The national association representing pharmacy benefit managers is suing the state of Arkansas over a first-of-its kind law governing payments to pharmacies for generic drugs.
The law requires benefit managers to pay pharmacies the amounts those pharmacies spent to buy generic drugs from wholesalers, according to invoices. Before the law's passage, pharmacies had complained that benefit managers often paid them less for generics than what it actually cost the pharmacies to buy them from wholesalers, leaving them at a loss. The law was passed earlier this year and went into effect last month.
The Pharmaceutical Care Management Association argues the new law will remove pharmacies' incentive to shop around for low drug prices, consequently raising drug prescription drug prices and hurting consumers, benefit plans, employers and insurers.
Pharmacy groups, however, say the practice of paying pharmacies less than cost for generic drugs pads the pockets of benefits managers at the expense of pharmacies and patients.
The lawsuit, filed in federal court Thursday, seeks to stop the state from enforcing the law, saying the act is unconstitutional at the state and federal levels. The lawsuit also alleges Act 900 is preempted by federal law and Medicare Part D.
Stephanie Kanwit, special counsel to the benefit manager association, said it's in the interest of benefit managers to work with pharmacies on drug payments. She said benefit managers want pharmacies in their networks.
“What the Arkansas law does … is (that when dealing with generics) pharmacies basically get to call the shots on what the drug pricing is and (that) takes away any incentive on the part of the pharmacies to get the best possible price on a generic drug,” Kanwit said.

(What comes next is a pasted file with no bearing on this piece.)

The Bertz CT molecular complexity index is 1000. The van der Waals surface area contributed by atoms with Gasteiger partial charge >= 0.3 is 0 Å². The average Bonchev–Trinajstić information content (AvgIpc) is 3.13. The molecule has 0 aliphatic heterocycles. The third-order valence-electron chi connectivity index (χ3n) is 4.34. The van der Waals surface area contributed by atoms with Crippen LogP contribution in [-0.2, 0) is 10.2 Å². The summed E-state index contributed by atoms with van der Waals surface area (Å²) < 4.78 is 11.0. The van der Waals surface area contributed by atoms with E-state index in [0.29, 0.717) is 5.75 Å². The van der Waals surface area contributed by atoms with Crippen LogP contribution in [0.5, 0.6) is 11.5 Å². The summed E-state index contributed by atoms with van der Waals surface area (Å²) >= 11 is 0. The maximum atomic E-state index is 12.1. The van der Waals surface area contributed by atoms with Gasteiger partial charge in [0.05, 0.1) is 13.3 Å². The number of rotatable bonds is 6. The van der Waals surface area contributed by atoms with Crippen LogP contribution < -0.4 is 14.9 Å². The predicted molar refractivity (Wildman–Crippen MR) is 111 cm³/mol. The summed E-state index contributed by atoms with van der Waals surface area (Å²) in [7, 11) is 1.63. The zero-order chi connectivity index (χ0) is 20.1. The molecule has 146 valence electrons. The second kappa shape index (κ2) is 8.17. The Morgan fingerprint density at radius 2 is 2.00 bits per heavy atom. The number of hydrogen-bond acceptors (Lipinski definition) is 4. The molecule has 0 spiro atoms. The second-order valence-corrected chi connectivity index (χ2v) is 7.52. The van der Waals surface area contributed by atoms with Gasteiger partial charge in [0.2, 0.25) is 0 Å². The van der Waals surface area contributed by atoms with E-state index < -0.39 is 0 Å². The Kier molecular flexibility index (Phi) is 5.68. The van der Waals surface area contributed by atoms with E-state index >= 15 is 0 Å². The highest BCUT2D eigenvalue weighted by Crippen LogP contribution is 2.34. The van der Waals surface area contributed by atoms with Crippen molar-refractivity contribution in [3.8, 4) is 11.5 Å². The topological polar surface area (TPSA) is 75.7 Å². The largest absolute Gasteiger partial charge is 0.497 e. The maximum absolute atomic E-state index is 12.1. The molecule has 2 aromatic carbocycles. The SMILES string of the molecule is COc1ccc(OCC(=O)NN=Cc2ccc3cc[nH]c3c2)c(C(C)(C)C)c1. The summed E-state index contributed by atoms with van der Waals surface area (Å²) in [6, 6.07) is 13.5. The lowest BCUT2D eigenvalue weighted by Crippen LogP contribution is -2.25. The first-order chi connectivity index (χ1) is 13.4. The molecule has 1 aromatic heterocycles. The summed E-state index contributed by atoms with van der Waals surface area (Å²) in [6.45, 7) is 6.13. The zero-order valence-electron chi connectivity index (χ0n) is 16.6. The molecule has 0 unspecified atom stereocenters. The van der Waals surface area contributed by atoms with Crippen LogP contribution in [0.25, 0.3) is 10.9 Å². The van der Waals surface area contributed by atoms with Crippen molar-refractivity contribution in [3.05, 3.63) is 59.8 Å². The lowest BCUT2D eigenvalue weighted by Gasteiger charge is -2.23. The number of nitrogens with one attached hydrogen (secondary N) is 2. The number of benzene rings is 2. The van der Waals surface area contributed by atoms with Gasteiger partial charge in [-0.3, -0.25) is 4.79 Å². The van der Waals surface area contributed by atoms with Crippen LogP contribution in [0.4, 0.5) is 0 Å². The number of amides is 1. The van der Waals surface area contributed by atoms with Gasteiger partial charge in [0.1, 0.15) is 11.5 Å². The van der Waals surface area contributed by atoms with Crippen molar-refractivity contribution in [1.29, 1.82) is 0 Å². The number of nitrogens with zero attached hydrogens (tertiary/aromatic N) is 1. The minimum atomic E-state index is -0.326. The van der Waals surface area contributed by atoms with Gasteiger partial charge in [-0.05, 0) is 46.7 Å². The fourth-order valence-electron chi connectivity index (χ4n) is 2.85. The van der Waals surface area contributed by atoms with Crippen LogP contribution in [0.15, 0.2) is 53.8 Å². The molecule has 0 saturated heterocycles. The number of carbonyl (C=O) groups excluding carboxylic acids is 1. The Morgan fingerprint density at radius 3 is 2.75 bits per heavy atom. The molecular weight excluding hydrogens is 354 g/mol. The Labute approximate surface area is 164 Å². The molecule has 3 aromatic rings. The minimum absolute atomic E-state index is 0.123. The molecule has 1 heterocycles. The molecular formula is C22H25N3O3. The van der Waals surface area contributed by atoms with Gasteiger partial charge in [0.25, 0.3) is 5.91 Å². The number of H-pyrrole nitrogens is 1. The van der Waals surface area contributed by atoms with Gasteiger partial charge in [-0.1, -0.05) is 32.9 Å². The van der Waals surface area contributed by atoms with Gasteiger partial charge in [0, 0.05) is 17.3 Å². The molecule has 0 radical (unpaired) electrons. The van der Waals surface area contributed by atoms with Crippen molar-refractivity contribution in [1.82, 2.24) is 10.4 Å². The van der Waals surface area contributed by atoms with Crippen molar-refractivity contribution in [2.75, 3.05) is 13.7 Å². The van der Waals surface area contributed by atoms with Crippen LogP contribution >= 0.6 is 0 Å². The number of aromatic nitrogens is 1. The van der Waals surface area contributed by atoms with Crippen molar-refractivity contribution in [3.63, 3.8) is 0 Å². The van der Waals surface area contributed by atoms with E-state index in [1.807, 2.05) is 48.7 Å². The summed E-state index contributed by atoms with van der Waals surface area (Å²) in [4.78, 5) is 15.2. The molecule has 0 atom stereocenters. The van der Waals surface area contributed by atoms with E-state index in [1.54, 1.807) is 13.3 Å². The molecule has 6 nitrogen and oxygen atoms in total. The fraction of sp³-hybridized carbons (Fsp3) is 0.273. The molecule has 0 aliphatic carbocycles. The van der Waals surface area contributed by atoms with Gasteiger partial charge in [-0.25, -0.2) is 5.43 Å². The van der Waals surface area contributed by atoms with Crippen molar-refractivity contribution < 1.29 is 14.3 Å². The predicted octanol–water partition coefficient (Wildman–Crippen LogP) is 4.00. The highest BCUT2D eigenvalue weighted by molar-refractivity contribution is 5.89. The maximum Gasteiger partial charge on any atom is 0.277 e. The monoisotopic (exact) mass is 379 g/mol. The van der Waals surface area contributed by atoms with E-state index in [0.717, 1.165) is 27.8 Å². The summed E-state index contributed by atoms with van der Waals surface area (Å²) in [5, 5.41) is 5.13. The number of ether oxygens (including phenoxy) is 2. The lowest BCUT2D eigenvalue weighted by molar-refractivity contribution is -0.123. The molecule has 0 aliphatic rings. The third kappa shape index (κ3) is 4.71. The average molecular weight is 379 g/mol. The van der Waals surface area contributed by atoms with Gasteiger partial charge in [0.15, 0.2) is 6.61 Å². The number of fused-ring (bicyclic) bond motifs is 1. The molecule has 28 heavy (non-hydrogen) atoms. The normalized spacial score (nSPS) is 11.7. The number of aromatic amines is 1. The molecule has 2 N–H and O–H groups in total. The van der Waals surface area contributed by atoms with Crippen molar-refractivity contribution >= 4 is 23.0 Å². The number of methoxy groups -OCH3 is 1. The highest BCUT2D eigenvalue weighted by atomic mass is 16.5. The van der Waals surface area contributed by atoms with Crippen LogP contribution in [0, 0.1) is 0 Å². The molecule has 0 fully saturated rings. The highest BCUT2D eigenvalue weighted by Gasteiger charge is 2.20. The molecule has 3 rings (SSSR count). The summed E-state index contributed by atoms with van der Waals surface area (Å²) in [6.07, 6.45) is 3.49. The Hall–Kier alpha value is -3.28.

The association has sued over laws related to drug prices in a number of other states, including Main, Iowa and Washington, D.C., but she said the Arkansas law is “one-of-a-kind.”
“There's not another law in the entire United States that's as far reaching,” Kanwit said.
According to the lawsuit, Act 900 “guarantees Arkansas pharmacies a profit” on many scripts filled because it requires benefit managers, when challenged by pharmacies, to pay the costs listed on pharmacies' invoices, regardless of whether the pharmacies got the drugs for less or got rebates or discounts.
Kanwit said it's rare for benefits managers and pharmacies not to be able to resolve disagreements over payments.
But Mark Riley, CEO of the Arkansas Pharmacists Association, said Act 900 is not about helping pharmacies profit. It's about fairness, he said. He added that his association's members say they're now filling 11% of their prescriptions below invoice costs.
“It's a problem that had to be addressed,” Riley said. The [pharmacy benefits manager] industry doesn't want to fix it because they're making money.”
He said benefits managers will charge employers one price for generics and then pay pharmacies a lower amount, pocketing the difference.
National Community Pharmacists Association CEO Douglas Hoey said in a statement that opposition to the law seems to be “motivated purely by the desire to cling to windfall profits.”
“Drug costs can surge virtually overnight, yet [pharmacy benefit manager] corporations may wait a month or longer to update reimbursement rates, leaving community pharmacies with losses of $100 or more on prescriptions and jeopardizing patient access to medication,” Hoey said. “Moreover, the lack of transparency allows [pharmacy benefit manager] corporations to overcharge employers, the government and other plan sponsors by paying community pharmacies below cost and charging plan sponsors the going market rate.”
Act 900 also requires, among other things, that benefit managers update their maximum allowable cost lists, which benefit managers use to decide how much to reimburse pharmacies, within a week of a significant increase in pharmacies' costs to buy the drugs from most wholesalers.
The Pharmaceutical Care Management Association takes issue with that provision of the law as well, saying benefit managers aren't privy to information on the acquisition costs of pharmaceuticals
Judd Deere, a spokesman for Arkansas Attorney General Leslie Rutledge, who is named as the defendant in the suit, said the attorney general and her staff are reviewing the lawsuit and won't comment on it until the matter is resolved.